As gas prices continue to climb to record highs, gasoline theft is becoming a real problem in California and some other states which have seen the most dramatic upticks at the pump.
According to recent reports, the number of gas thefts has skyrocketed in California, Illinois, Texas, and at least seven other states. An expert from AAA cautioned people to be on the lookout while at the pump.
“This is a sign of the times, you know, it’s thieves looking for ways they can make money by stealing what is becoming an increasingly more expensive and valuable commodity — gasoline,” said Doug Shupe, AAA employee.
“The cost of gas going up and up almost daily … triggers those who don’t want to pay to have an incentive to steal your hard-earned gas,” the Hoquiam Police Department in Washington state wrote in a recent Facebook post. “We often discover these thefts later when the owner goes to the gas station to fill up and finds all the fuel dumping out under the vehicle from the cut filler line.”
In another Facebook post, the Renton Police Department in Washington posted a warning to car owners to not fill up their gas tanks before switching out their gas cap for one that can lock. “Invest in a quality locking gas cap (even if your fuel door locks) to help make it inconvenient for a thief to steal your liquid gold,” the department wrote.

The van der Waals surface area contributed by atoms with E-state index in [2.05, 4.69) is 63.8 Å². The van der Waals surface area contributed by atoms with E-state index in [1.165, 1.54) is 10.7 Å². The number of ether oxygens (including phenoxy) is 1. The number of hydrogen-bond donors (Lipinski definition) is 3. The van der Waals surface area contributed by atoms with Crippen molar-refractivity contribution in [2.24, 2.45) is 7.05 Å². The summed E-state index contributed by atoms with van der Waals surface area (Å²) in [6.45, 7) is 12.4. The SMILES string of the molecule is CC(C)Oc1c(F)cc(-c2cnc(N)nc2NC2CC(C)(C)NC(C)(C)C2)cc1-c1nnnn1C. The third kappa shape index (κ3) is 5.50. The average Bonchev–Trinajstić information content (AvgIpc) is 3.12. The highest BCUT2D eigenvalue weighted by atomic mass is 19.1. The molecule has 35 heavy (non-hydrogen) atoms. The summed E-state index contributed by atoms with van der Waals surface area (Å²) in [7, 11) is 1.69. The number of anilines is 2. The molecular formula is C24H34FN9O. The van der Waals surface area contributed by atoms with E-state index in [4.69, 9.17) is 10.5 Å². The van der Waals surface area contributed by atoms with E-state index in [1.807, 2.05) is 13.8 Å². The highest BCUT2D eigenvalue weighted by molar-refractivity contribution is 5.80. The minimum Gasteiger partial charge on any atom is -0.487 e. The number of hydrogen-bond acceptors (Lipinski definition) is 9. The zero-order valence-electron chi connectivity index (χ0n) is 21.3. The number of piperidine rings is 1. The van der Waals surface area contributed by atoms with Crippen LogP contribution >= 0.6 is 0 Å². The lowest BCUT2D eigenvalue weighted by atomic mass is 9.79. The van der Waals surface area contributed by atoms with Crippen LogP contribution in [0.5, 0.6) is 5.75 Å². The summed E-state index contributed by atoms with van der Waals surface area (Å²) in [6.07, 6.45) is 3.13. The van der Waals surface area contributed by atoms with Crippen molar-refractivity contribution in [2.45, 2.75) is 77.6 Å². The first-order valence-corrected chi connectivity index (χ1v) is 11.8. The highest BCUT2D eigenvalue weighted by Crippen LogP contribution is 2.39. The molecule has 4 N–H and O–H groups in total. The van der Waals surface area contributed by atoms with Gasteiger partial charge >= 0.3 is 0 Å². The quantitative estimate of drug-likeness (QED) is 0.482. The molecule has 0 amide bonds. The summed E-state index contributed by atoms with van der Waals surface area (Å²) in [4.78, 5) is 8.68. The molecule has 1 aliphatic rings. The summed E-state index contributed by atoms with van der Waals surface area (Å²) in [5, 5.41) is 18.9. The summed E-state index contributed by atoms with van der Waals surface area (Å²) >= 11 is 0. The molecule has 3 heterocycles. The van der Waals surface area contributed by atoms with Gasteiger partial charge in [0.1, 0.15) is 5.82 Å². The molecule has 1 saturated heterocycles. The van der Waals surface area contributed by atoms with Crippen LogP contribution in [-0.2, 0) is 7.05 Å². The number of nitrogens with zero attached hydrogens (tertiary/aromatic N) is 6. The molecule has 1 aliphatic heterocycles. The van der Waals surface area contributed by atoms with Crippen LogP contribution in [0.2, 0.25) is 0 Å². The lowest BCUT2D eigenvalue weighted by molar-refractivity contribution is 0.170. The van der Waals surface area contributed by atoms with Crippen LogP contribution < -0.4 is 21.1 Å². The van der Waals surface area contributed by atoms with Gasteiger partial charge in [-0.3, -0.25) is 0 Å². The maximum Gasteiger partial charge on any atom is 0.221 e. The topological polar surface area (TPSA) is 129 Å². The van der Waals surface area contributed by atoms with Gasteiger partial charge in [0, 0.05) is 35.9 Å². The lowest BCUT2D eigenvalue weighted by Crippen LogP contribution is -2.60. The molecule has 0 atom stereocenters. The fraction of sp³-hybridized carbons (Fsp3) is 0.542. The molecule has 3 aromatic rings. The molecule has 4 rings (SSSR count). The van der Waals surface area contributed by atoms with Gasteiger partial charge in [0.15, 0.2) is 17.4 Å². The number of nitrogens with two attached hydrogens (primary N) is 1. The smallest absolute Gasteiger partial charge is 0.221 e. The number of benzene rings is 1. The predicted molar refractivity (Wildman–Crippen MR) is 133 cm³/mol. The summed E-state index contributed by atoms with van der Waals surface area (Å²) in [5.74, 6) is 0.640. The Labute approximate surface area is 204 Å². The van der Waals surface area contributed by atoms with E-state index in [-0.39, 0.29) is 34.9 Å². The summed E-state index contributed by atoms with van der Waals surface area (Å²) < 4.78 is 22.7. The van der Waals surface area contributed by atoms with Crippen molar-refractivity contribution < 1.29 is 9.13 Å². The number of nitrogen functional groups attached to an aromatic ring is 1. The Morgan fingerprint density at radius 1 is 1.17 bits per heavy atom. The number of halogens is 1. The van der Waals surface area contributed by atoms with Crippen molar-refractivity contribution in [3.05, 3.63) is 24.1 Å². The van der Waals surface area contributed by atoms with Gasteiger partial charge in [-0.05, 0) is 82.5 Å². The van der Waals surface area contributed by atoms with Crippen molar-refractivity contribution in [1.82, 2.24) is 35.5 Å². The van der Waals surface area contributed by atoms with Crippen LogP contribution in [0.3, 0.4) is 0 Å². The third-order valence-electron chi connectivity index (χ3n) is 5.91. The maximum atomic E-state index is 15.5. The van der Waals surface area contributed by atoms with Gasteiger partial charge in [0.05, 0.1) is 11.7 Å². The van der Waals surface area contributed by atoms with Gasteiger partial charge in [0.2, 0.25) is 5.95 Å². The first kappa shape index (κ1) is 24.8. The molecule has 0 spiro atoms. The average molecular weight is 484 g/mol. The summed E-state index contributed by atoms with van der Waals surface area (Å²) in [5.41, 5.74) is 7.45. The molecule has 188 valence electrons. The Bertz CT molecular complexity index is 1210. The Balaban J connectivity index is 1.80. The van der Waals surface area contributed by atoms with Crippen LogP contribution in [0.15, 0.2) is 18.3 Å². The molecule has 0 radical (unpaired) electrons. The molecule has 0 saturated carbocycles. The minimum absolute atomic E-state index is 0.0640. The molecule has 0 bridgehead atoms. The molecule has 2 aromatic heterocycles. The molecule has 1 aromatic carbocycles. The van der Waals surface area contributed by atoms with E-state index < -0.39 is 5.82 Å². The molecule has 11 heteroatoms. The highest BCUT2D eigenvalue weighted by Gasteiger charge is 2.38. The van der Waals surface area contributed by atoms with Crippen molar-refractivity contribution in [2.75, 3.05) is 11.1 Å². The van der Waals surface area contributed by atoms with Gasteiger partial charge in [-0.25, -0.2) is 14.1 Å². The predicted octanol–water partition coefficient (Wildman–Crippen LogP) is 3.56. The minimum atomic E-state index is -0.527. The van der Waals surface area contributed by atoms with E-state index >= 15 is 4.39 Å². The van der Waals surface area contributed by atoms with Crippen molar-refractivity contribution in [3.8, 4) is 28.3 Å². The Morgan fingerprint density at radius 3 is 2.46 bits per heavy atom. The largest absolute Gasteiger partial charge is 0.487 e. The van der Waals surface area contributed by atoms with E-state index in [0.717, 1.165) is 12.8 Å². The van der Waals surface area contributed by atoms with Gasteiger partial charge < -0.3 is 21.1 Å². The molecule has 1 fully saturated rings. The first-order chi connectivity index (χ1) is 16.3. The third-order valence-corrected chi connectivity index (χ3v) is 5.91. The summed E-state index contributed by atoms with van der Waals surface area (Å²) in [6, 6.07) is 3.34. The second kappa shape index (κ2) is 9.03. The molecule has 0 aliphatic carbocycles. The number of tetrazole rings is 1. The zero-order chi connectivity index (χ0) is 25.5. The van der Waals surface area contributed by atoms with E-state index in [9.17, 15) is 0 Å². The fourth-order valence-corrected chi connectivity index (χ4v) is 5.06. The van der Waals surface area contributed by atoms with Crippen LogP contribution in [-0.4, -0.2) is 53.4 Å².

However, a locked gas tank may not be enough to thwart fuel bandits. Thieves are getting creative when it comes to stealing fuel, with some going as far as drilling holes into the tanks of vehicles, which can cost up to $1000 to repair.
Multiple reports say gas thieves are even stealing fuel from underground tanks at gas stations through a trap door inside their trucks. A Los Angeles gas station manager, Jerry Thayil, said 360 gallons of fuel was stolen in just three days.
“The van drives on top of the fuel tank, and then that’s all you see,” Thayil explained. “No one comes out, so they have a trap door inside their vehicle, which is crazy.”
AAA recommends people park their cars under bright lights or inside a parking garage to discourage thieves from targeting them. The organization also advises looking out for telltale signs such as a check engine light, the smell of fuel inside the vehicle, or a puddle on the side of the tank.